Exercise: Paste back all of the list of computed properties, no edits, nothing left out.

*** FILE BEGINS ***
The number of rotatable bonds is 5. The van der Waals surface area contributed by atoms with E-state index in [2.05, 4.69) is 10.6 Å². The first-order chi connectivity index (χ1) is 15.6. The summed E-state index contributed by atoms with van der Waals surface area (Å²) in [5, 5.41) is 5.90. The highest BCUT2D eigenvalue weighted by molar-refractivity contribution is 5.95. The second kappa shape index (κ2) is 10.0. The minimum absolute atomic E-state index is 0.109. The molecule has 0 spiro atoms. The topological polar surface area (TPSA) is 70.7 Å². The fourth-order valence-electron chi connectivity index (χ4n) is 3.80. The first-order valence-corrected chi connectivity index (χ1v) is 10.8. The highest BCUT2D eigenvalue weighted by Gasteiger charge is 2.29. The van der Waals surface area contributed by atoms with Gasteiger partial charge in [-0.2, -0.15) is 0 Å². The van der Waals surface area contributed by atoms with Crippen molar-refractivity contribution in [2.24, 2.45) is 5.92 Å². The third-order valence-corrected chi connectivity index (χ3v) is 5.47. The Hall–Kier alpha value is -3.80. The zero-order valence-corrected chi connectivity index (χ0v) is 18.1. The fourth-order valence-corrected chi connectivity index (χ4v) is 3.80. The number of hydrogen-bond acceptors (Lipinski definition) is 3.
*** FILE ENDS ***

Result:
The number of rotatable bonds is 5. The van der Waals surface area contributed by atoms with E-state index in [2.05, 4.69) is 10.6 Å². The first-order chi connectivity index (χ1) is 15.6. The summed E-state index contributed by atoms with van der Waals surface area (Å²) in [5, 5.41) is 5.90. The highest BCUT2D eigenvalue weighted by molar-refractivity contribution is 5.95. The second kappa shape index (κ2) is 10.0. The minimum absolute atomic E-state index is 0.109. The molecule has 0 spiro atoms. The topological polar surface area (TPSA) is 70.7 Å². The fourth-order valence-electron chi connectivity index (χ4n) is 3.80. The first-order valence-corrected chi connectivity index (χ1v) is 10.8. The highest BCUT2D eigenvalue weighted by Gasteiger charge is 2.29. The van der Waals surface area contributed by atoms with Gasteiger partial charge in [-0.2, -0.15) is 0 Å². The van der Waals surface area contributed by atoms with Crippen molar-refractivity contribution in [2.24, 2.45) is 5.92 Å². The third-order valence-corrected chi connectivity index (χ3v) is 5.47. The Hall–Kier alpha value is -3.80. The zero-order valence-corrected chi connectivity index (χ0v) is 18.1. The fourth-order valence-corrected chi connectivity index (χ4v) is 3.80. The number of hydrogen-bond acceptors (Lipinski definition) is 3.